New Book on Use of OT in the NT
In today’s post came a contributor’s copy of a new multi-author volume: All that the Prophets Have Declared: The Appropriation of Scripture in the Emergence of Christianity, ed. Matthew R. Malcolm (Milton Keynes: Paternoster Press, 2015). The publisher’s online catalogue entry is here.
The volume arose from a special conference held in Trinity Theological College, Perth (Australia) in August 2013, and comprises a brief Introduction by Malcolm plus twelve essays by various scholars. Here is the list of contributions:
L. W. Hurtado, “Two Case Studies in Earliest Christological Readings of Biblical Texts.”
I. G. Malcom and M. R. Malcolm, “‘He Interpreted to Them the Things about Himself in All the Scriptures’: Linguistic Perspectives on the New Testament’s Use of the Old Testament.”
Roland Deines, “Jesus and Scripture: Scripture and the Self-Understanding of Jesus.”
D. S. West, “Acts 4:23-31 and a biblical Theology of Prayer.2
B. L. Sutton, “Becoming Prophets: Acts 10:34-43 and Peter’s Appropriation of Prophecies about Jesus.”
M. A. Seifrid, “Scripture and Identity in Galatians.”
Lionel Windsor, “The ‘Seed’, the ‘Many’ and the ‘One’ in Galatians 3:16: Paul’s Reading of Genesis 17 and its Significance for Gentiles.”
Martin foord, “Taking with One Hand, and Giving with the Other? The Use of Psalm 68:18 in Ephesians 4:8.”
M. J. Keown, “The Use of the Old Testament in Philippians.”
Allan Chapple, “The Appropriation of Scripture in 1 Peter.”
M. R. Malcolm, “God has Spoken: The Renegotiation of Scripture in Hebrews.”
Rory Shiner, “Reading the New Testament from the Outside.”
In an earlier posting after the conference I summarized major points addressed in my own essay (here). One thing I didn’t mention in that post, and would invite some others with expertise in Koine Greek literature to engage, is the curious variation-pattern that we see in NT references to Jesus “at the right hand” of God. The expression fairly obviously derives from Psalm 110:1 (LXX 109:1). But there is an interesting pattern of variation in the Greek phrasing used. In all the NT instances where the Psalm is cited or clearly alluded to in describing Jesus “at the right hand” of God, the form of the Greek phrase in the LXX is consistently preserved: εκ δεξιων (e.g., Matt.22:24/Mark 12:36; Luke 20:42; Matt. 26:64/Mark 14:62/Luke 22:69; Acts 2:34; 7:55-56; Heb 1:13 (and also Mark 16:19). (Likewise, in Acts 2:25 the citation of Psalm 16 [LXX 15]: 8-11 uses the LXX wording εκ δεξιων.) But in the many other places where we seem to have confessional statements declaring Jesus to be seated at God’s right hand/side, the preferred phrasing is εν δεξιᾳ (e.g., Rom 8:34; Eph 1:20; Col 3:1; Heb 1:3; 8:1;10:12; 12:2; 1 Pet 3:22).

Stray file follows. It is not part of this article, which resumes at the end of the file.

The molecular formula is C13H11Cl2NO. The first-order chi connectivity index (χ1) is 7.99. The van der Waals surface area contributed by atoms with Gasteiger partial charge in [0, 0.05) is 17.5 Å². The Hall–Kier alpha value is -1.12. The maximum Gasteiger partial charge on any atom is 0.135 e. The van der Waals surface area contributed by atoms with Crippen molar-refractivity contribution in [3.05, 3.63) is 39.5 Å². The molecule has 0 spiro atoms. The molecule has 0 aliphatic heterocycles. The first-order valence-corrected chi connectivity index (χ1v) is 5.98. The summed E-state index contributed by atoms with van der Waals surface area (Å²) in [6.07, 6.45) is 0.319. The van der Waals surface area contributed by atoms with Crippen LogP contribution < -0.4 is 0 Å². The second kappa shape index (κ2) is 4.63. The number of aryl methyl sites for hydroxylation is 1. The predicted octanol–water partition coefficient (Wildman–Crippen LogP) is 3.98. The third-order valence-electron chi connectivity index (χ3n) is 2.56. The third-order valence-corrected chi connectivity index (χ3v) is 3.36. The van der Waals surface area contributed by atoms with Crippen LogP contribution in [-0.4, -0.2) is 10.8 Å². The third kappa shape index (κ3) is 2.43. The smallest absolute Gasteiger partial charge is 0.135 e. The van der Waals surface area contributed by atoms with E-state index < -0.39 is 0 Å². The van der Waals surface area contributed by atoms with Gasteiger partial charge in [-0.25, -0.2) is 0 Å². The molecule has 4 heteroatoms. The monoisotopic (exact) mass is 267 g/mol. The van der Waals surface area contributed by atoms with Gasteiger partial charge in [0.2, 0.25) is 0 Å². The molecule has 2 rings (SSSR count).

Scholarly survey of the LXX, Jewish Greek pseudepigraphal writings, the Apostolic Fathers (and some Greek papyri) indicates that εκ δεξιων appears to have been the overwhelmingly preferred construction for describing someone/something on the right side of another. To cite LXX usage as illustrative, I find only two instances of εν δεξιᾳ (1 Esdras 4:29; Paralipomenon 1 [= 1 Chronicles] 6:24) and many more uses of εκ δεξιων.
So, why the NT dual pattern? And it is a dual pattern, with the LXX text followed in citations and direct allusions, but εν δεξιᾳ preferred in those “confessional” statements. My hunch at this point is that the latter expression may have connoted a more intimate or close linkage of someone to another, and so NT writers (across the board) preferred it in making a confessional statement of Jesus’ relationship to God.
But it would take a thorough analysis of data produced through the sort of search of Koine Greek texts possible using the Thesaurus Linguae Graecae to test my hunch adequately. So, I’ve stuck my neck out with a hunch, maybe somebody can either confirm or falsify it.
P.S. The pre-publication version of my essay is available on this blog site under “Selected Published Essays” here.